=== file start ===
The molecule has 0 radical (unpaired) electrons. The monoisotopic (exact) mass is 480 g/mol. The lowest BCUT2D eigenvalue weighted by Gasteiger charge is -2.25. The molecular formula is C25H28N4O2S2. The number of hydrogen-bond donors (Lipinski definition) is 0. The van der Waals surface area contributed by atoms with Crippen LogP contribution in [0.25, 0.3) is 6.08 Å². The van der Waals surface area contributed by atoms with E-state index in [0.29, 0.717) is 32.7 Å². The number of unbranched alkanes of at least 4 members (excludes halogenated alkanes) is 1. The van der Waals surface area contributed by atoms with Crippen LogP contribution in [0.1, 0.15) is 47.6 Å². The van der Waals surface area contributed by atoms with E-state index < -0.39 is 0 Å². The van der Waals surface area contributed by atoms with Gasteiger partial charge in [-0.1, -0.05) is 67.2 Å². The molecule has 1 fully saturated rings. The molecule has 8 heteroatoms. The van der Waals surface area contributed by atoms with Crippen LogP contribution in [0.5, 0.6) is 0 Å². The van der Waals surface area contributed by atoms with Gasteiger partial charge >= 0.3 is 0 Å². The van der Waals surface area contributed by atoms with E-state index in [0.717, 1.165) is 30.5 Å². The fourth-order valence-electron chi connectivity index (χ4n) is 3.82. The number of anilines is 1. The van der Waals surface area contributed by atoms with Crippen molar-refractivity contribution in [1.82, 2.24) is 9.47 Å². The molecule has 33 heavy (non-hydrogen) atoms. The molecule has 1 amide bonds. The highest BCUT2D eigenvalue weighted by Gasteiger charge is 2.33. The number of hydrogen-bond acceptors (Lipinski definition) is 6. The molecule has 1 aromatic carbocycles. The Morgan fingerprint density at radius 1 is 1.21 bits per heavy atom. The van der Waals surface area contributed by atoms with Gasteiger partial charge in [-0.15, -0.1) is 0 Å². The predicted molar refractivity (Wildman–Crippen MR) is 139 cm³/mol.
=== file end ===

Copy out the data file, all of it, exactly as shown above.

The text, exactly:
The molecule has 0 radical (unpaired) electrons. The monoisotopic (exact) mass is 480 g/mol. The lowest BCUT2D eigenvalue weighted by Gasteiger charge is -2.25. The molecular formula is C25H28N4O2S2. The number of hydrogen-bond donors (Lipinski definition) is 0. The van der Waals surface area contributed by atoms with Crippen LogP contribution in [0.25, 0.3) is 6.08 Å². The van der Waals surface area contributed by atoms with E-state index in [0.29, 0.717) is 32.7 Å². The number of unbranched alkanes of at least 4 members (excludes halogenated alkanes) is 1. The van der Waals surface area contributed by atoms with Crippen LogP contribution in [0.1, 0.15) is 47.6 Å². The van der Waals surface area contributed by atoms with E-state index < -0.39 is 0 Å². The van der Waals surface area contributed by atoms with Gasteiger partial charge in [-0.1, -0.05) is 67.2 Å². The molecule has 1 fully saturated rings. The molecule has 8 heteroatoms. The van der Waals surface area contributed by atoms with Crippen LogP contribution in [0.5, 0.6) is 0 Å². The van der Waals surface area contributed by atoms with Gasteiger partial charge >= 0.3 is 0 Å². The van der Waals surface area contributed by atoms with E-state index in [0.717, 1.165) is 30.5 Å². The fourth-order valence-electron chi connectivity index (χ4n) is 3.82. The number of anilines is 1. The van der Waals surface area contributed by atoms with Crippen molar-refractivity contribution in [1.82, 2.24) is 9.47 Å². The molecule has 33 heavy (non-hydrogen) atoms. The molecule has 1 amide bonds. The highest BCUT2D eigenvalue weighted by Gasteiger charge is 2.33. The number of hydrogen-bond acceptors (Lipinski definition) is 6. The molecule has 1 aromatic carbocycles. The Morgan fingerprint density at radius 1 is 1.21 bits per heavy atom. The van der Waals surface area contributed by atoms with Gasteiger partial charge in [-0.15, -0.1) is 0 Å². The predicted molar refractivity (Wildman–Crippen MR) is 139 cm³/mol.